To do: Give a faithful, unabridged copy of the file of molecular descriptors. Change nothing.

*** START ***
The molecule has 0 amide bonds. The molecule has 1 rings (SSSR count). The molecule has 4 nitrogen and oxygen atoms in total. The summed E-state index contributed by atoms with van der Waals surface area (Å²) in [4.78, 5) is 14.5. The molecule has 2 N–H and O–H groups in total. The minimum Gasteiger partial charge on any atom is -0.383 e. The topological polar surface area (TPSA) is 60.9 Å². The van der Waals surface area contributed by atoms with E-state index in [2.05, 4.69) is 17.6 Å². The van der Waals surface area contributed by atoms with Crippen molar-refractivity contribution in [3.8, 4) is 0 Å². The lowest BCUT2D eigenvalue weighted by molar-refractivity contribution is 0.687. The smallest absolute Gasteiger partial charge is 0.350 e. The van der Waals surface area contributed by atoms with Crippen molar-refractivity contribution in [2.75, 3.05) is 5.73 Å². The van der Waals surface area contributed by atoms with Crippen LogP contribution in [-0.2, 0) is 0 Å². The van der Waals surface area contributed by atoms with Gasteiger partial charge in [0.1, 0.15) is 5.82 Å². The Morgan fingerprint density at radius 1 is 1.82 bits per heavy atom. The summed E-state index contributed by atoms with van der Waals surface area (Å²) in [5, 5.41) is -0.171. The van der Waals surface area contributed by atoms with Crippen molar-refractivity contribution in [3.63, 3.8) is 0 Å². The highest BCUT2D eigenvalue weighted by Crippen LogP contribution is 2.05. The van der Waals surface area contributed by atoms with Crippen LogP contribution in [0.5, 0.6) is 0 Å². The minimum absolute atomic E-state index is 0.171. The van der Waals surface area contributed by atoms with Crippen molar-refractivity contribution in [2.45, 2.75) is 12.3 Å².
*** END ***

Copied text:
The molecule has 0 amide bonds. The molecule has 1 rings (SSSR count). The molecule has 4 nitrogen and oxygen atoms in total. The summed E-state index contributed by atoms with van der Waals surface area (Å²) in [4.78, 5) is 14.5. The molecule has 2 N–H and O–H groups in total. The minimum Gasteiger partial charge on any atom is -0.383 e. The topological polar surface area (TPSA) is 60.9 Å². The van der Waals surface area contributed by atoms with E-state index in [2.05, 4.69) is 17.6 Å². The van der Waals surface area contributed by atoms with Crippen molar-refractivity contribution in [3.8, 4) is 0 Å². The lowest BCUT2D eigenvalue weighted by molar-refractivity contribution is 0.687. The smallest absolute Gasteiger partial charge is 0.350 e. The van der Waals surface area contributed by atoms with Crippen molar-refractivity contribution in [2.75, 3.05) is 5.73 Å². The van der Waals surface area contributed by atoms with Crippen LogP contribution in [-0.2, 0) is 0 Å². The van der Waals surface area contributed by atoms with Gasteiger partial charge in [0.1, 0.15) is 5.82 Å². The Morgan fingerprint density at radius 1 is 1.82 bits per heavy atom. The summed E-state index contributed by atoms with van der Waals surface area (Å²) in [5, 5.41) is -0.171. The van der Waals surface area contributed by atoms with Crippen molar-refractivity contribution in [3.63, 3.8) is 0 Å². The highest BCUT2D eigenvalue weighted by Crippen LogP contribution is 2.05. The van der Waals surface area contributed by atoms with Crippen LogP contribution in [0.5, 0.6) is 0 Å². The minimum absolute atomic E-state index is 0.171. The van der Waals surface area contributed by atoms with Crippen molar-refractivity contribution in [2.45, 2.75) is 12.3 Å².